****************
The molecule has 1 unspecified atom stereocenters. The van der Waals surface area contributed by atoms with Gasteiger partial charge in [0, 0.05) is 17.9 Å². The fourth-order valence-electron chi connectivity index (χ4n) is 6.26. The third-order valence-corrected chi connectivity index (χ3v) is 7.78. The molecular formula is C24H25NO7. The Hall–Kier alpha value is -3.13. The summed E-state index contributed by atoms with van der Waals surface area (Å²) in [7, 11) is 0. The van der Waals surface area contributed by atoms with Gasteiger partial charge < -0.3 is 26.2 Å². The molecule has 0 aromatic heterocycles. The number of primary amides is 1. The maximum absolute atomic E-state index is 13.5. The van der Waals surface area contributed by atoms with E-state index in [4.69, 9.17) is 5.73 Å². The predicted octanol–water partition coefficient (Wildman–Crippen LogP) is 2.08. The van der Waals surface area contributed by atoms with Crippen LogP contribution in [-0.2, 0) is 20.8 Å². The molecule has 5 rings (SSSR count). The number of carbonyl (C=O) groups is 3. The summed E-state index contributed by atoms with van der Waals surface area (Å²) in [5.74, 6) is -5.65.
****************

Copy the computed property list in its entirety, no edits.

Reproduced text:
The molecule has 1 unspecified atom stereocenters. The van der Waals surface area contributed by atoms with Gasteiger partial charge in [0, 0.05) is 17.9 Å². The fourth-order valence-electron chi connectivity index (χ4n) is 6.26. The third-order valence-corrected chi connectivity index (χ3v) is 7.78. The molecular formula is C24H25NO7. The Hall–Kier alpha value is -3.13. The summed E-state index contributed by atoms with van der Waals surface area (Å²) in [7, 11) is 0. The van der Waals surface area contributed by atoms with Gasteiger partial charge < -0.3 is 26.2 Å². The molecule has 0 aromatic heterocycles. The number of primary amides is 1. The maximum absolute atomic E-state index is 13.5. The van der Waals surface area contributed by atoms with E-state index in [4.69, 9.17) is 5.73 Å². The predicted octanol–water partition coefficient (Wildman–Crippen LogP) is 2.08. The van der Waals surface area contributed by atoms with Crippen LogP contribution in [-0.2, 0) is 20.8 Å². The molecule has 5 rings (SSSR count). The number of carbonyl (C=O) groups is 3. The summed E-state index contributed by atoms with van der Waals surface area (Å²) in [5.74, 6) is -5.65.